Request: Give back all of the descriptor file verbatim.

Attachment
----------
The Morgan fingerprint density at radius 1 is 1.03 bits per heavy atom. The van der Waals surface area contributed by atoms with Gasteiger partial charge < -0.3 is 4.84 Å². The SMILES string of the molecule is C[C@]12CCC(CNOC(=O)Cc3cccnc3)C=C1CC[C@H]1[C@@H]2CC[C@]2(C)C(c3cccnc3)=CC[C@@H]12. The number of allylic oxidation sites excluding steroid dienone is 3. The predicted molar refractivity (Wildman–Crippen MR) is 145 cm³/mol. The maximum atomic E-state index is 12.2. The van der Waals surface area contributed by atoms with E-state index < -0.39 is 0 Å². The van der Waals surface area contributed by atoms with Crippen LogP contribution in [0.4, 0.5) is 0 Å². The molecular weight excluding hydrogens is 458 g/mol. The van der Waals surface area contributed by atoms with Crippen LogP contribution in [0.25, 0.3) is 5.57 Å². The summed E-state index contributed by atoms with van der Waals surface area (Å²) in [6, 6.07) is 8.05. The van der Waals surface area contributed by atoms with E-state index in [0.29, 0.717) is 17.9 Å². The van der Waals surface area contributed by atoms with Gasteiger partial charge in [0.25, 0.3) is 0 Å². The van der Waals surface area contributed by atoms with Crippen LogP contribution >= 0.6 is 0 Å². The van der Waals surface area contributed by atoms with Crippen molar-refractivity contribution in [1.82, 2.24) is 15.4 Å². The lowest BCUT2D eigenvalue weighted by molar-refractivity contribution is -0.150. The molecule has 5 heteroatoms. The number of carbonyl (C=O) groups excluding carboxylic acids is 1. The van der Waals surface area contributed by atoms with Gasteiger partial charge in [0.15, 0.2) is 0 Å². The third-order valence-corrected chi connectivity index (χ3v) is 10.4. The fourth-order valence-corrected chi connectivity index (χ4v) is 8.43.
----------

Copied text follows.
The Morgan fingerprint density at radius 1 is 1.03 bits per heavy atom. The van der Waals surface area contributed by atoms with Gasteiger partial charge < -0.3 is 4.84 Å². The SMILES string of the molecule is C[C@]12CCC(CNOC(=O)Cc3cccnc3)C=C1CC[C@H]1[C@@H]2CC[C@]2(C)C(c3cccnc3)=CC[C@@H]12. The number of allylic oxidation sites excluding steroid dienone is 3. The predicted molar refractivity (Wildman–Crippen MR) is 145 cm³/mol. The maximum atomic E-state index is 12.2. The van der Waals surface area contributed by atoms with E-state index < -0.39 is 0 Å². The van der Waals surface area contributed by atoms with Crippen LogP contribution in [0.4, 0.5) is 0 Å². The molecular weight excluding hydrogens is 458 g/mol. The van der Waals surface area contributed by atoms with Crippen LogP contribution in [0.25, 0.3) is 5.57 Å². The summed E-state index contributed by atoms with van der Waals surface area (Å²) in [6, 6.07) is 8.05. The van der Waals surface area contributed by atoms with E-state index in [0.29, 0.717) is 17.9 Å². The van der Waals surface area contributed by atoms with Gasteiger partial charge in [0.25, 0.3) is 0 Å². The van der Waals surface area contributed by atoms with Crippen LogP contribution >= 0.6 is 0 Å². The van der Waals surface area contributed by atoms with Crippen molar-refractivity contribution in [1.82, 2.24) is 15.4 Å². The lowest BCUT2D eigenvalue weighted by molar-refractivity contribution is -0.150. The molecule has 5 heteroatoms. The number of carbonyl (C=O) groups excluding carboxylic acids is 1. The van der Waals surface area contributed by atoms with Gasteiger partial charge in [0.15, 0.2) is 0 Å². The third-order valence-corrected chi connectivity index (χ3v) is 10.4. The fourth-order valence-corrected chi connectivity index (χ4v) is 8.43.